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Monday, November 9th, 2009

Minster girls win state title for eighth time

By Bruce Monnin

The Minster girls cross country team poses with the Division III state champions. . .

COLUMBUS - There is a wooden board set up at the state cross country meet that is out of sight of the fans at the event. This is where the results first get posted, and where coaches and athletes gather to see how they did and who won.
When the results for the Division III girls cross country race were posted, the person closest to the board proclaimed, "Look, Minster won."
There was soft chuckling from the rest of the people gathered, the type you hear when someone states the obvious.
That's what happens when a program becomes as consistently successful as the Minster girls have been the last 11 years under coach Jessie Magoto. The Wildcats have won seven championships, finished second twice and third twice during that span.
That type of consistency has led the Minster girls to eight state championships, passing Cleveland Heights Beaumont for the most titles earned by any girls' team in the state of Ohio. They are now just one championship behind the record of nine set by the Caldwell boys between 1973 and 1992.
Minster senior Jessica Albers was participating in her fourth state meet, while juniors Maria Dahlinghaus, Averie Bornhorst and Sophia Richard were at Scioto Downs for the third time. All four finished within 25 seconds of the time they ran last week, and all but Richard ran within 21 seconds of their time at last year's state meet.
"The whole season has been consistent," said Albers. "I ran how I have been every race, steady early on and then trying to move up at the end."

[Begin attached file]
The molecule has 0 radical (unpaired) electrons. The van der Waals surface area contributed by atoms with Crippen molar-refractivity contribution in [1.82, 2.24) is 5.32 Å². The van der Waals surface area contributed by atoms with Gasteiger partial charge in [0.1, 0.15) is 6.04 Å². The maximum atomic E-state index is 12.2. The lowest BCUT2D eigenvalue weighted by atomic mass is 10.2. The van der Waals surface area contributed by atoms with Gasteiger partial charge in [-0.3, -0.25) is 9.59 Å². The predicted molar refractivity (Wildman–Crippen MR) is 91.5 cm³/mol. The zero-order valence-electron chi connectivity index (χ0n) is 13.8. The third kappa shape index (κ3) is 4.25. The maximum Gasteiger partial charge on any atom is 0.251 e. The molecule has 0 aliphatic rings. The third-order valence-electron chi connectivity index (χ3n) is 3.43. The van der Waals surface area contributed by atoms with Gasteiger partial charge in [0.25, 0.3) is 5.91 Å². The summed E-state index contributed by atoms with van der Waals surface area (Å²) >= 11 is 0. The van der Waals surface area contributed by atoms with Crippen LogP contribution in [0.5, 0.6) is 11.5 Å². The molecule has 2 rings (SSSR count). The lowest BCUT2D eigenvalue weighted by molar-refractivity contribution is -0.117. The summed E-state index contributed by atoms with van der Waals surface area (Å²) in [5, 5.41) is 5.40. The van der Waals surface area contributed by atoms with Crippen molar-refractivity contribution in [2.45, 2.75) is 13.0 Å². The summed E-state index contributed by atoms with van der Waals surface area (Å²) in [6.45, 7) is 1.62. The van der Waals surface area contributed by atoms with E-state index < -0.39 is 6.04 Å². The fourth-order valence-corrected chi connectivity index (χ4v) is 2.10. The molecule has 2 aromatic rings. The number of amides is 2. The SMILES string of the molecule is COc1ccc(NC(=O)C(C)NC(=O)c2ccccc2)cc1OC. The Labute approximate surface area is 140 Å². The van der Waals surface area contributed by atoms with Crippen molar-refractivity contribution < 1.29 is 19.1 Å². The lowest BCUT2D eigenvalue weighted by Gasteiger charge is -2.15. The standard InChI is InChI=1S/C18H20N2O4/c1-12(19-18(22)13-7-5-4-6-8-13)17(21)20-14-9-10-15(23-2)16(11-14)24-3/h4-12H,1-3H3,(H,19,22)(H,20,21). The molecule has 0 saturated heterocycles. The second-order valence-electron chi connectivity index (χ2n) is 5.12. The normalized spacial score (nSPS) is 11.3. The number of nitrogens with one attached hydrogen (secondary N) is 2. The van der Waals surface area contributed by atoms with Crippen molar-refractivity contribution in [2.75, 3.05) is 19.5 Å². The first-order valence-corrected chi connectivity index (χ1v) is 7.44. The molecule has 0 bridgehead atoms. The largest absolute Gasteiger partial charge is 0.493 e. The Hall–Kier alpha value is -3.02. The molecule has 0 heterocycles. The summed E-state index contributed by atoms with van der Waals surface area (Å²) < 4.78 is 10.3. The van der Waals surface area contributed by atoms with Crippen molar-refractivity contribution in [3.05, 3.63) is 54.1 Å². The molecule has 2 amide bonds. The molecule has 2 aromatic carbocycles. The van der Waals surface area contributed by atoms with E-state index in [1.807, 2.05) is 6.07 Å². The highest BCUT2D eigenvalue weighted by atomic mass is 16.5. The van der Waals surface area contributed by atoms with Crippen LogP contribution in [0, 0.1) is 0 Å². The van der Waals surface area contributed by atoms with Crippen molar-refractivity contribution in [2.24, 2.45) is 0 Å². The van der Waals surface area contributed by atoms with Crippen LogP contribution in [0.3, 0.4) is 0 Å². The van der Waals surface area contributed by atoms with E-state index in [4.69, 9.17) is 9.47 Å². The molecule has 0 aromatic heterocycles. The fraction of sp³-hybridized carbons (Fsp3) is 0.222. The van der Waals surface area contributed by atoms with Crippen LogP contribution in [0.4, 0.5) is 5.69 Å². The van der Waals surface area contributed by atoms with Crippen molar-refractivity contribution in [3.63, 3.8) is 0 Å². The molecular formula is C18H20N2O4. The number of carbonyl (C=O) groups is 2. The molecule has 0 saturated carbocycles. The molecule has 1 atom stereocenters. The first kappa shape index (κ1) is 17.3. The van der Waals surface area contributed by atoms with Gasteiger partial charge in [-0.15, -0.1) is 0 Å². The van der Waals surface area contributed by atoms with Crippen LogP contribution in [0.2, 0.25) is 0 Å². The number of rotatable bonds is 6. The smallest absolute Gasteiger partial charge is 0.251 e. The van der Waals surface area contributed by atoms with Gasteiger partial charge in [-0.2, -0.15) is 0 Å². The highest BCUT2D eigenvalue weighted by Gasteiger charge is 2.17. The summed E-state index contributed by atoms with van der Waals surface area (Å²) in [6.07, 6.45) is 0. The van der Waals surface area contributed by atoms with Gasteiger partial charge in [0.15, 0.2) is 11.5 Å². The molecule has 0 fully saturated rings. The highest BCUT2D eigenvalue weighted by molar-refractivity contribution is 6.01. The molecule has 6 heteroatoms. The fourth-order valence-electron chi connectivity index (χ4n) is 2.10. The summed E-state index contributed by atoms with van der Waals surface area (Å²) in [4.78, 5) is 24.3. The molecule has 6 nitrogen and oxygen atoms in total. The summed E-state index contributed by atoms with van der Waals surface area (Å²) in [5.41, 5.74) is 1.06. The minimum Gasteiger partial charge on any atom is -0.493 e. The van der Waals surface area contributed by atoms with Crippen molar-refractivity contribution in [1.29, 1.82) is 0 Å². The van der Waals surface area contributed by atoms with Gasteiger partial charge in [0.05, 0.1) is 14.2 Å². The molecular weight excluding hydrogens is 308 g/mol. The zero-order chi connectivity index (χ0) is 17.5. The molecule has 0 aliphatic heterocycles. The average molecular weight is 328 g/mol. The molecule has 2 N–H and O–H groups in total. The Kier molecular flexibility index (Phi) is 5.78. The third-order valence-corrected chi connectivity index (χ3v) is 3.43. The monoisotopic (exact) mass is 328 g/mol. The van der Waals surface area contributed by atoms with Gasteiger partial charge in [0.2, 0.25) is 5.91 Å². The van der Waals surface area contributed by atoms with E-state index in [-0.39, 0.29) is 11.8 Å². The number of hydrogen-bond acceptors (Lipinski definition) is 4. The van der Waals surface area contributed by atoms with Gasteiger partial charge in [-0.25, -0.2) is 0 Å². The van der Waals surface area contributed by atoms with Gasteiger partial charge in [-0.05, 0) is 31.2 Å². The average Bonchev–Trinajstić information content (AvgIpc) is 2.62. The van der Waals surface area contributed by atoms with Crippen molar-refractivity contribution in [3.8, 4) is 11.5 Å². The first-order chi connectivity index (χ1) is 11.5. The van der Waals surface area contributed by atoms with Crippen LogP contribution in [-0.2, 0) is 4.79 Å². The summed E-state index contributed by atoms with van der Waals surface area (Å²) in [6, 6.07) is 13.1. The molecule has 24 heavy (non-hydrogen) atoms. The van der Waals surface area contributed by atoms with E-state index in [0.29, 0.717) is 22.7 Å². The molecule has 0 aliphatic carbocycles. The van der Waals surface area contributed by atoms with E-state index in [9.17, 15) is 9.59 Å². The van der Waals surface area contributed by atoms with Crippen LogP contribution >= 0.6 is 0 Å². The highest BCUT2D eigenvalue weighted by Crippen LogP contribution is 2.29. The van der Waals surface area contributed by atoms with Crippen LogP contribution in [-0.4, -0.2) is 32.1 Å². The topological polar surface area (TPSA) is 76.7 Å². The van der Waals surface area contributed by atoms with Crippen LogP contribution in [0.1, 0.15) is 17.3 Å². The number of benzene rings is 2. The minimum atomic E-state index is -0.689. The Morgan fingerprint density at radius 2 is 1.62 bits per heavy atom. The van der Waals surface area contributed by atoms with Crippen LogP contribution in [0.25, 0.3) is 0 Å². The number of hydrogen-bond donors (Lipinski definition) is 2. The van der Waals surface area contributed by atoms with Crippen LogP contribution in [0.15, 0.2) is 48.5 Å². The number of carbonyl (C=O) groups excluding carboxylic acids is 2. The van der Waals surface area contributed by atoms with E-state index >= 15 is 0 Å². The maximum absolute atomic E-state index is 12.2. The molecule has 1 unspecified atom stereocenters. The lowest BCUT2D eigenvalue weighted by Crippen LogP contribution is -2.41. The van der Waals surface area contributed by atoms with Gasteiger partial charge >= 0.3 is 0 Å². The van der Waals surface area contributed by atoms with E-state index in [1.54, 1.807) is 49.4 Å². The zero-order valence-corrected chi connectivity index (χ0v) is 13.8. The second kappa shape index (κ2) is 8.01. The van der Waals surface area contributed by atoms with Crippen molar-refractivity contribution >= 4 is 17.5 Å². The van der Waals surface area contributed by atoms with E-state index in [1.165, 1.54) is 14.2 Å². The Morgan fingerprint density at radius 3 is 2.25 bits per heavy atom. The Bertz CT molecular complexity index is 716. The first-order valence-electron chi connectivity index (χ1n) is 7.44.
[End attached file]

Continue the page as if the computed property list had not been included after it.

As the lone senior on the squad, Albers saw part of her job as providing guidance to the underclassmen.
"I try to give the freshmen all the advice I can, but it is difficult because they've been around the team so long," said Albers.
While the upperclassmen were a known quantity coming in, the unknowns for Minster were sophomore Samantha Hoelscher and freshmen Hannah Butler and Natalie Fausey.
"Underclassmen are always a wild card," admitted Magoto. "It is always good to have some upperclassmen who have experience and some underclassmen who are a bit naïve."
Butler posted a solid time of her own, only eight seconds slower than she ran at the Troy regional. It was the other two underclassmen who provided pleasant surprises for the Wildcats.
Samantha Hoelscher had been struggling badly at the end of the season.
"I had weak district and regional races," she explained. "Coach put a lot of confidence in my mind this week."
It must have worked, as Hoelscher went from being the seventh-best runner on the team at regionals to the fifth best at state, dropping over a minute off her regional time.
"I just kept telling myself during the race that it didn't hurt," said Hoelscher.
But Fausey was to provide the biggest shock of the race. The freshman was only the sixth-fastest Wildcat at the regional meet, but she reduced her time by over a minute and a half to become the top Minster runner on the day and to place 15th in the state, thus earning all-Ohio honors.
"I was ready to go," recounted Fausey, whose run was also 30 seconds faster than her previous personal record. "I knew that this race really counted and I wanted to help the team. The course felt short and I felt good."
While other coaches may have taken the Minster win to be no big deal, the same could hardly be said for the Wildcat teams and coaches. They had gone to retrieve their equipment from the start line and were not present when the results were first posted. When told they had won the championship, the girls hugged and celebrated while Magoto was unconvinced. Showing speed that eclipsed any shown by her team that day, she sprinted for the results board to see with her own eyes.
"You want to believe you've won, but until you receive the official results it is hard to do so," added Magoto. "The ups and downs with these girls can give you a heart attack."
Additional online story on this date
Mary Lydia Kaup of Celina feels a surge of patriotism each time she sees an American flag flapping in the breeze or hears "The Star Spangled Banner" playing before a televised sports event. [More]
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